The origin of shrews illustrated

Housekeeping’ at the root
of the placental tree is moving several taxa into the Marsupialia in the large reptile tree (LRT, 2121 taxa). Among the moving taxa are Caenolestes and Rhyncholestes (Fig 1) which now nest with Early Cretaceous Acristotherium. Earlier these two shrew opossums were nested with convergently similar placental shrews like Scutisorex and Uropeltis (Fig 1). A new understanding of premolars and molars is at the core of these several changes.

Figure 1. Several shrew and shrew opossum taxa tested in the LRT. Numbers at left are incisor counts. Smaller size numbers indicate premolar and molar number.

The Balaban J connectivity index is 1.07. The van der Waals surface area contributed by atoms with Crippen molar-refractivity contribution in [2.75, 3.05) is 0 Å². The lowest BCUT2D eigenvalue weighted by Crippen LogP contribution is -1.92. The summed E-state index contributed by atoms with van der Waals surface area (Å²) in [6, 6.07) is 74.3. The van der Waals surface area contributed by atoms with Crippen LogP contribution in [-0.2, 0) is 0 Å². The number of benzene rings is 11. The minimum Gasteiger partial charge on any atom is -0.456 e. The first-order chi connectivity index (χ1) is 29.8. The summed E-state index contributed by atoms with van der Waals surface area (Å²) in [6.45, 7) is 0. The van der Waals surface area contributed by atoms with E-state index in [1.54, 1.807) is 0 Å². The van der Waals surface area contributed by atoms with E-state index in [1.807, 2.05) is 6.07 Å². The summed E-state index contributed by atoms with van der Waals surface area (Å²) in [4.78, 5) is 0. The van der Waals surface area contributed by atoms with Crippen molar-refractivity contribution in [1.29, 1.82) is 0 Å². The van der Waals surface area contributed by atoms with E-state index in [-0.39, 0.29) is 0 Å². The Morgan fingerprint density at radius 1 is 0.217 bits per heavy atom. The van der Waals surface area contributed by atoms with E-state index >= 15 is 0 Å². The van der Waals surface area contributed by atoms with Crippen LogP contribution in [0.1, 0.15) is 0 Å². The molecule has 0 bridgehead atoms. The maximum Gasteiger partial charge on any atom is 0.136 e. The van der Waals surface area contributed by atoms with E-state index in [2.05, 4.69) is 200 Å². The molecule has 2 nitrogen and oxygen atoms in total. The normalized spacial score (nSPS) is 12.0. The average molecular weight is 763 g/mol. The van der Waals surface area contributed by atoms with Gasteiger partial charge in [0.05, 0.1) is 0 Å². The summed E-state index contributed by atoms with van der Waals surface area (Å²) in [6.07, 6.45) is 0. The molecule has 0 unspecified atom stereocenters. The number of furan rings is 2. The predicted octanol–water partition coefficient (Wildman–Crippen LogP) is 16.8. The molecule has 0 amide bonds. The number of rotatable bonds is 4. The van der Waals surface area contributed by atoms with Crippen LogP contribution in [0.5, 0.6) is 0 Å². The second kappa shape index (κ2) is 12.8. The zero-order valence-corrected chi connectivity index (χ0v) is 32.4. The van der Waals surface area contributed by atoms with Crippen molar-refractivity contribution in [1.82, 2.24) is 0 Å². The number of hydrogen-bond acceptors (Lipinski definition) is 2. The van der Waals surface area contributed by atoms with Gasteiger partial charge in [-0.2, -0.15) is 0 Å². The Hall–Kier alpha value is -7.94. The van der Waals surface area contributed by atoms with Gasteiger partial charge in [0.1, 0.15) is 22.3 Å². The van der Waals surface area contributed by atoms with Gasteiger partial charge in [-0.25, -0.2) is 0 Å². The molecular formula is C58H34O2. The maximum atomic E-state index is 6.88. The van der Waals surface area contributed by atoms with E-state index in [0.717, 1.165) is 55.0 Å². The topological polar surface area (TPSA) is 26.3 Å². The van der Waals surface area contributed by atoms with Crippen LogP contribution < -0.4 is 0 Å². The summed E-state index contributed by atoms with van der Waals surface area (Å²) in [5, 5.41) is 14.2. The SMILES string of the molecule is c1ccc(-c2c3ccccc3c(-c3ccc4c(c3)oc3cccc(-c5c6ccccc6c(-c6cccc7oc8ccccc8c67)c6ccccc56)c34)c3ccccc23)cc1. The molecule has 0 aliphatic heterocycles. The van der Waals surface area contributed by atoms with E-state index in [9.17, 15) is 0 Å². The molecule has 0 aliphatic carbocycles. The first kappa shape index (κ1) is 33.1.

Another tiny, furry taxon, Late Jurassic Henkeltotherium
(Fig 2) moved next to mouse-sized Early Cretaceous Eomaia (Fig 3) after rescoring in the LRT. The position of the eyeball was moved back, closer to the squamosal. This alone changed several proportional scores. A loose tooth was re-identified as a canine, rather than an incisor.

Figure 2. Henkelotherium with minor corrections resulting in a new nesting with Eomaia. This is a tiny taxon shown here at 1.6x actual size. So it was half the size of a mouse.

These are the sort of changes
that are essential elements of the current round of LRT ‘housekeeping’.

Figure 3. Eomaia in situ, as originally reconstructed, as reconstructed here. Mouse-sized Eomaia is shown full scale at 72 dpi monitors.

All for now.
Work continues. Corrections keep improving the LRT.

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